Citrix ICA client reports “Proxy connection failed” when connecting

I had some trouble getting the ICA client to connect to a site in Ubuntu today. Actually, it’s been for a few days. I’m not entirely sure if I’ve used Ubuntu for Citrix stuff.

Anyway, whenever clicking on a connection on the Citrix web interface, the webica application would fail with this error: “Proxy connection failed: Internal error during proxy evaluation”

As I don’t use a proxy, this was a little odd.

After searching on the Citrix forums, I found this nugget which resolves the issue:

  • Open up the terminal window
  • cd
  • mkdir .netscape
  • cd .netscape
  • gedit preferences.js
  • In the editor, type:
    user_pref("network.proxy.http","");
    user_pref("network.proxy.http_port", 80);
    user_pref("network.proxy.type", 0);
  • Save the file

Now, when you click on the Citrix icon, you should connect with no issue.

If you do happen to use a proxy server, change network.proxy.type to 1, and enter the relevant proxy details in the other lines.

Damn Fine Citrix and Terminal Server Installation Guides

Installing Citrix correctly, and with confidence is generally an important issue. Some bad choices early can cause you a lot of headaches later on.

Today, I found a good site a Methodology in a Box, which outlines good practices for deploying various versions of Citrix and TS.

Even better, the guides can be downloaded in PDF format!

Terminal Server Install Mode Command

As I’m always forgetting these, I thought I’d make a note.

When installing software on a Microsoft Terminal Server, you need to set the server to be in installation mode to support folder virtualisation for users.

One way to make sure that this works is to install any new software through Add/Remove Programs, and then ‘Add New Programs’

A quicker way is to simply use the command line:

change user /install

This puts the server into install mode. After this, install any software that you need to install.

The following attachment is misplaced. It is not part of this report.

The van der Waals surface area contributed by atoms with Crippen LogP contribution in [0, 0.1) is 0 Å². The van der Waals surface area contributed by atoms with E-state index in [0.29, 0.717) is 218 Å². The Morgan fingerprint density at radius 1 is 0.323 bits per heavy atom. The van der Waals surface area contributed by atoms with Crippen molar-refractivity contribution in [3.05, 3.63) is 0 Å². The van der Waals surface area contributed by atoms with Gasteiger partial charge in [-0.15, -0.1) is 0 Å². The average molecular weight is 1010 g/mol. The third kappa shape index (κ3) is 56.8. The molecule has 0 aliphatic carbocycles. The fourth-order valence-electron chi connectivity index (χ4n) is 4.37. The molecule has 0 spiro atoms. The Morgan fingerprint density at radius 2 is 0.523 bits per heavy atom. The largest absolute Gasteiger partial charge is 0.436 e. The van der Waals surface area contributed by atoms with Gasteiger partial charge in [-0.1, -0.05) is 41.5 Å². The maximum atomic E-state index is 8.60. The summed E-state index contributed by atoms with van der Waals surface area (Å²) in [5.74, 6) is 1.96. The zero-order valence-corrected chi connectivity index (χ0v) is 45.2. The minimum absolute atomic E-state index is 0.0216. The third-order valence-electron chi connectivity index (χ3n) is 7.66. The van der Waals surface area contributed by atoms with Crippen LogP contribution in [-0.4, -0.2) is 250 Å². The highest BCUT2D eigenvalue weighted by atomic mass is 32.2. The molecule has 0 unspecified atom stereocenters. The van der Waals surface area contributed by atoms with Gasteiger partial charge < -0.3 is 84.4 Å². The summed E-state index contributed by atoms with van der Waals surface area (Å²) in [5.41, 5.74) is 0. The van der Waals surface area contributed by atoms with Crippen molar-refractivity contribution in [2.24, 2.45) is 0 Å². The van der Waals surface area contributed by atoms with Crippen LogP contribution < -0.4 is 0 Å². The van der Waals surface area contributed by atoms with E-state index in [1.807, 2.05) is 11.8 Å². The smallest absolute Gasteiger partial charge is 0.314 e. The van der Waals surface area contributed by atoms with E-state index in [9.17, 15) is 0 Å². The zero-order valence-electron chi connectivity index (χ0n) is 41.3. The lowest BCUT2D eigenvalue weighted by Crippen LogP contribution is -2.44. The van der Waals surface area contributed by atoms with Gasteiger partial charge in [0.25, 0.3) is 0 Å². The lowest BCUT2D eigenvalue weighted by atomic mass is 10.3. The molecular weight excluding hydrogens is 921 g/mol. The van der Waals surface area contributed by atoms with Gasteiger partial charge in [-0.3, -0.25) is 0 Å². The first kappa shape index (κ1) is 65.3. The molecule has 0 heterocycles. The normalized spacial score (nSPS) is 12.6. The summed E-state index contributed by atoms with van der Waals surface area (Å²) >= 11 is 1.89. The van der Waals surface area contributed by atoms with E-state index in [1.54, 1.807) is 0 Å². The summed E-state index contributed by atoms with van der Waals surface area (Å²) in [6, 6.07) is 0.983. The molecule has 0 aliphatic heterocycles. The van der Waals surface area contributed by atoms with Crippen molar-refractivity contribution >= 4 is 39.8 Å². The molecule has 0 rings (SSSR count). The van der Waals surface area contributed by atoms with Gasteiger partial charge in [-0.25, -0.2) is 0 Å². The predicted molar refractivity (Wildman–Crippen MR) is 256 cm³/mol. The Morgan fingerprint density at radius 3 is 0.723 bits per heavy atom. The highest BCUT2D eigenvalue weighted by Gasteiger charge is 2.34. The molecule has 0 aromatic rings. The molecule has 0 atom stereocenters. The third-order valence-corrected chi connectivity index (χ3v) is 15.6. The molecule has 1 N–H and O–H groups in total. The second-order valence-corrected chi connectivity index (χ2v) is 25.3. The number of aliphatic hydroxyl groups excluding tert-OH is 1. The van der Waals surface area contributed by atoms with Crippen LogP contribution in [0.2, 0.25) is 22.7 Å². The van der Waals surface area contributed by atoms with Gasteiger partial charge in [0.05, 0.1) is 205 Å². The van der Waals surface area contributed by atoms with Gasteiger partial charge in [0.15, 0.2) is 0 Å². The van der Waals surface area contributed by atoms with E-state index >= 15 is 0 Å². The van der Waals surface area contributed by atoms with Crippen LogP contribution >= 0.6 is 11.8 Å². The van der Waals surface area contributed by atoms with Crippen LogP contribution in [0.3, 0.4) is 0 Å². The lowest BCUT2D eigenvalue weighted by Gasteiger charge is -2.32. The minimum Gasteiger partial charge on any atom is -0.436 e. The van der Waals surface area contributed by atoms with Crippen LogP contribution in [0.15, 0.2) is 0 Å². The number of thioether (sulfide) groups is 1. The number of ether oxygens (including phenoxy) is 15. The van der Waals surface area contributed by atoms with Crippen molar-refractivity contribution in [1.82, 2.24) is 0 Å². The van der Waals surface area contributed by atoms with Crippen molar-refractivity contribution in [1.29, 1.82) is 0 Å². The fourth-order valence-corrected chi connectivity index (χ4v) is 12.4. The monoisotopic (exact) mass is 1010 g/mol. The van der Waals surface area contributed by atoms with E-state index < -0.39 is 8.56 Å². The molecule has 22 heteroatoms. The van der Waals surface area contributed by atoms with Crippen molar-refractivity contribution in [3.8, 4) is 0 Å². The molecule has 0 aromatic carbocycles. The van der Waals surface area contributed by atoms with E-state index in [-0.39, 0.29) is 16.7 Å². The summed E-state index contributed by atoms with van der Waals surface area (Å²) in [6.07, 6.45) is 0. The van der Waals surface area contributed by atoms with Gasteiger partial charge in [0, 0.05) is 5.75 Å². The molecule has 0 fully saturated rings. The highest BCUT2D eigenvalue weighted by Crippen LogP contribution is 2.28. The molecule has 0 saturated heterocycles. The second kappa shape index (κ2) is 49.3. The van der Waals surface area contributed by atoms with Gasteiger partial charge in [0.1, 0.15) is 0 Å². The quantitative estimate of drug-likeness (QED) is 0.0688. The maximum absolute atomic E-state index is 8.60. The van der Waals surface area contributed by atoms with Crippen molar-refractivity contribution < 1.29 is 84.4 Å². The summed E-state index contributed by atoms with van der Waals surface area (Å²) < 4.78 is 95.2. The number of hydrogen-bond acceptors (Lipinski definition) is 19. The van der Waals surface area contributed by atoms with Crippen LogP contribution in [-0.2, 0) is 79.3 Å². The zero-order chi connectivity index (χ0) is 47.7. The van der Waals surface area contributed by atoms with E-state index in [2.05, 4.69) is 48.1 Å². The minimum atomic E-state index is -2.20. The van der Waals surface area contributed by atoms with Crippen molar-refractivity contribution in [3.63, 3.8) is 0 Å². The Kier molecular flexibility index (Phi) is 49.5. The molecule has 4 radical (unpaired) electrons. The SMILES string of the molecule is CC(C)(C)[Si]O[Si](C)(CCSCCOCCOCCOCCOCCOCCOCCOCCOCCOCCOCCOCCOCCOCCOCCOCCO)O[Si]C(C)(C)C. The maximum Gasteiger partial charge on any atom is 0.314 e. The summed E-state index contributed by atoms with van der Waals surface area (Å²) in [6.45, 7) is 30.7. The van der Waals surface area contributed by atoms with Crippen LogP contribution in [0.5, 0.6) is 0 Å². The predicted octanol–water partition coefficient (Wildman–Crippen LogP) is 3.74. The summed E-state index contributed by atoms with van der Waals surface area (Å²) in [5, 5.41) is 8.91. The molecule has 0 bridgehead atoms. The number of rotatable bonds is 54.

Once done, put the server back into execute mode:

change user /execute

This will switch the user session back to it’s normal mode which is used for running applications.

Easy.

Some windows lose opacity in Beryl

There’s a small incompatibility in Beryl which causes certain program windows to appear translucent or transparent.

A simple fix for this is to

  • Open up the Beryl Settings manager
  • Click Windows Management
  • Enable and select the WIndow Specific Settings option
  • Under the Rules tab, expand Disable ARGB Visual, and click Add (the + button).
  • Select Class Name in the list, click Grab and click on the window that is causing problems.
  • Click ‘OK’

You should see something appear in the Disable ARGB Visual list like

c:rdesktop:1

In this case, I was having trouble with the terminal server client programs running in more than 256 colours.

You may need to reload Beryl for this to apply properly.

reg.ini for Citrix ICA Clients on Linux Thinstation Systems

Using PXE booting thin clients is a great way to centrally manage a wide variety of hardware that you may find around a site.

Working on this principle, I’ve found that Thinstation is an excellent administrator’s tool for building custom thin client stations that can easily be deployed around a network with relative ease.

At some point, I plan to write a guide for setting up the whole system for *gasp* a Windows administrator who has little knowledge of Linux.

In the meantime, for those ahead, I’ve found that it is nice to be able to deploy the reg.ini for Citrix ICA. This is handy if you need to preconfigure the ICA Client. The reg.ini file stores data such as the location of the NFuse server configuration files for the PNAgent, default username and domain details and various other settings.

First of all, run the Citrix ICA client on a machine where you can easily access the file system. Once you have it set as you like (for instance, opening on the PNAgent screen with present domain settings), copy the reg.ini file from /home/user/.ICAClient/reg.ini (user is the username on the system).

Right then.

  • Log on to your Linux system and cd to the thinstation build directory
  • Copy the reg.ini file to packages/ica/lib/ICAClient/config
  • edit the file packages/etc/init.d/ica.init file and add the following lines of code to the start:
    mkdir $HOME/.ICAClient
    cp /usr/lib/ICAClient/config/reg.ini $HOME/.ICAClient/reg.ini

This is slightly modified from Phillippe Millette’s example, as the $ICA_TMP variable does not seem set on Thinstation 2.2.

Rebuild your thinstation image and you should have a pre-configured ICA Client.